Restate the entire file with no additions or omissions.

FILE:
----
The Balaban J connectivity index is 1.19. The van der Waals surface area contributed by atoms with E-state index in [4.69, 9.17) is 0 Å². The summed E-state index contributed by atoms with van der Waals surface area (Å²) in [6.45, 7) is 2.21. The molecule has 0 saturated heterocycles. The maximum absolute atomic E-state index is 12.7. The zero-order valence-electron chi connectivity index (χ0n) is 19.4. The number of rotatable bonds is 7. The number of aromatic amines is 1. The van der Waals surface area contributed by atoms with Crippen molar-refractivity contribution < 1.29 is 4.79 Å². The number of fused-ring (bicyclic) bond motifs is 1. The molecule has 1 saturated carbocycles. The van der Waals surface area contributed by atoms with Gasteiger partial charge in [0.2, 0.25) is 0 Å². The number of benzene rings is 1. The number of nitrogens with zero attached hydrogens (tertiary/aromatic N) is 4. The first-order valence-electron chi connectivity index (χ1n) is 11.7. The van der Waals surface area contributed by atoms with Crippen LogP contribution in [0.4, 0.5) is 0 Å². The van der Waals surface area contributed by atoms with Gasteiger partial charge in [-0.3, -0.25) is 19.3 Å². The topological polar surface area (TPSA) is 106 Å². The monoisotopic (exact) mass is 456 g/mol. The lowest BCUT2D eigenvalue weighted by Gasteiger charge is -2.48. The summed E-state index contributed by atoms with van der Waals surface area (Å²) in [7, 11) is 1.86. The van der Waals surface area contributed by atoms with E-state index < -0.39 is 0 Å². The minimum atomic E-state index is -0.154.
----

The Balaban J connectivity index is 1.19. The van der Waals surface area contributed by atoms with E-state index in [4.69, 9.17) is 0 Å². The summed E-state index contributed by atoms with van der Waals surface area (Å²) in [6.45, 7) is 2.21. The molecule has 0 saturated heterocycles. The maximum absolute atomic E-state index is 12.7. The zero-order valence-electron chi connectivity index (χ0n) is 19.4. The number of rotatable bonds is 7. The number of aromatic amines is 1. The van der Waals surface area contributed by atoms with Crippen molar-refractivity contribution < 1.29 is 4.79 Å². The number of fused-ring (bicyclic) bond motifs is 1. The molecule has 1 saturated carbocycles. The van der Waals surface area contributed by atoms with Gasteiger partial charge in [0.2, 0.25) is 0 Å². The number of benzene rings is 1. The number of nitrogens with zero attached hydrogens (tertiary/aromatic N) is 4. The first-order valence-electron chi connectivity index (χ1n) is 11.7. The van der Waals surface area contributed by atoms with Crippen LogP contribution in [0.4, 0.5) is 0 Å². The van der Waals surface area contributed by atoms with Gasteiger partial charge in [-0.3, -0.25) is 19.3 Å². The topological polar surface area (TPSA) is 106 Å². The monoisotopic (exact) mass is 456 g/mol. The lowest BCUT2D eigenvalue weighted by Gasteiger charge is -2.48. The summed E-state index contributed by atoms with van der Waals surface area (Å²) in [7, 11) is 1.86. The van der Waals surface area contributed by atoms with E-state index < -0.39 is 0 Å². The minimum atomic E-state index is -0.154.